have tried the grab the neck thing...(imagine grabbing a venomous snake)....dosnt work with mine....


He was fine until the end of Nov....will be done for the freezer...bad git!

All fertile eggs that hatch will also be done in Dec to prevent a follow up by sons of gander.

Geese, Im sorry to say, were a mistake for us.

pookie



Joined: 01 Aug 2006
Posts: 4984
Location: Mid-Wales
PostPosted: Sun Mar 06, 11 12:27 pm    Post subject: Reply with quote    

This was a general 'how do you show gander who's boss' question so that is how I answered it. Stacey's gander sounds like a perfectly normal male during the breeding season, they do protect their flock.
Though I would agree if you get a particularly nasty one, who does not show signs of backing down then the pot is the best place for him. If your gander is too nasty, it doesn't mean that they all are, and maybe if you just replace him with a new chap you may find that having geese is not a mistake and you will come to enjoy them.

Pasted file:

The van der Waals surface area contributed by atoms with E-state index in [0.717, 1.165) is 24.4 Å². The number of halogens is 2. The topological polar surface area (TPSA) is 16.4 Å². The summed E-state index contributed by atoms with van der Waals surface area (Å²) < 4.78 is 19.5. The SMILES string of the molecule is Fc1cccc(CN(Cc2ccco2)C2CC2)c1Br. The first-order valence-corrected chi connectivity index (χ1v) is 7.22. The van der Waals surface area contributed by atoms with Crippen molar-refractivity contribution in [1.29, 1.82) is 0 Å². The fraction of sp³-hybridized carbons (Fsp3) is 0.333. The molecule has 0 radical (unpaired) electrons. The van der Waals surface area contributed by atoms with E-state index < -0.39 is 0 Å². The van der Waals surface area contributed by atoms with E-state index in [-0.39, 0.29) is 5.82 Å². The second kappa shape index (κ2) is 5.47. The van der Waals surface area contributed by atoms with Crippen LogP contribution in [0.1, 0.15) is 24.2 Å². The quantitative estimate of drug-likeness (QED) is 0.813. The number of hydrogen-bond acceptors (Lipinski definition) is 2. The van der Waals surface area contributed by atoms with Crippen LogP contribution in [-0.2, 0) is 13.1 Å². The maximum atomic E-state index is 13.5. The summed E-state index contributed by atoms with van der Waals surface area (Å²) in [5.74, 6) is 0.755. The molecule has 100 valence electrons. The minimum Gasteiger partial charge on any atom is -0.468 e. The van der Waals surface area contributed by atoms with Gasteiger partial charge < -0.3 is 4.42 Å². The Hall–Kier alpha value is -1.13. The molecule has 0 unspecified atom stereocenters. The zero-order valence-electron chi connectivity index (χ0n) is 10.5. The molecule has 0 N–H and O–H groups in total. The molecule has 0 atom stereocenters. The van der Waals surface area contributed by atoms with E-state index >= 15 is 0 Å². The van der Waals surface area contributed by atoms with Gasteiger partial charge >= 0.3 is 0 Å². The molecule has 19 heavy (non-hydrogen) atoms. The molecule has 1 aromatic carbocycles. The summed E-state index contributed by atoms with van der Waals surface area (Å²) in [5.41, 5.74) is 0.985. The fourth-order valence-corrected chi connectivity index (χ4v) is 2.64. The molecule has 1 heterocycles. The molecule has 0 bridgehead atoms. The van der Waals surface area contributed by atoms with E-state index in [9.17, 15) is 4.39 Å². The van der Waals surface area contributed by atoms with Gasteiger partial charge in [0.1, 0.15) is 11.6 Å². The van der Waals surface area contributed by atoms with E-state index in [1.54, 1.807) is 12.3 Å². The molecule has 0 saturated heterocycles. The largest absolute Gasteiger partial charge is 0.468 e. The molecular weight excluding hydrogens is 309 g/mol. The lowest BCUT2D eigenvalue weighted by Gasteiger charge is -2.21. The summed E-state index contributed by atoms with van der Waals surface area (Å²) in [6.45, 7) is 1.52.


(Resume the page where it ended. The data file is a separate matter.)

dpack



Joined: 02 Jul 2005
Posts: 35855
Location: yes
PostPosted: Sun Mar 06, 11 3:25 pm    Post subject: Reply with quote    

sage and onion

Lorrainelovesplants



Joined: 13 Oct 2006
Posts: 6514
Location: Dordogne
PostPosted: Sun Mar 06, 11 5:56 pm    Post subject: Reply with quote    

Sage and onion? I was thinking plum and nut stuffing with all the trimmings.....

Actuall, i know what you mean when you say i probably have a particularly nasty one....a lady was here yesterday and she's had 2 ganders (and other geese) for a number of years and dosnt have this...so Ive just been 'lucky' with the evil one ive got.....

Jamanda
Downsizer Moderator


Joined: 22 Oct 2006
Posts: 34920
Location: Devon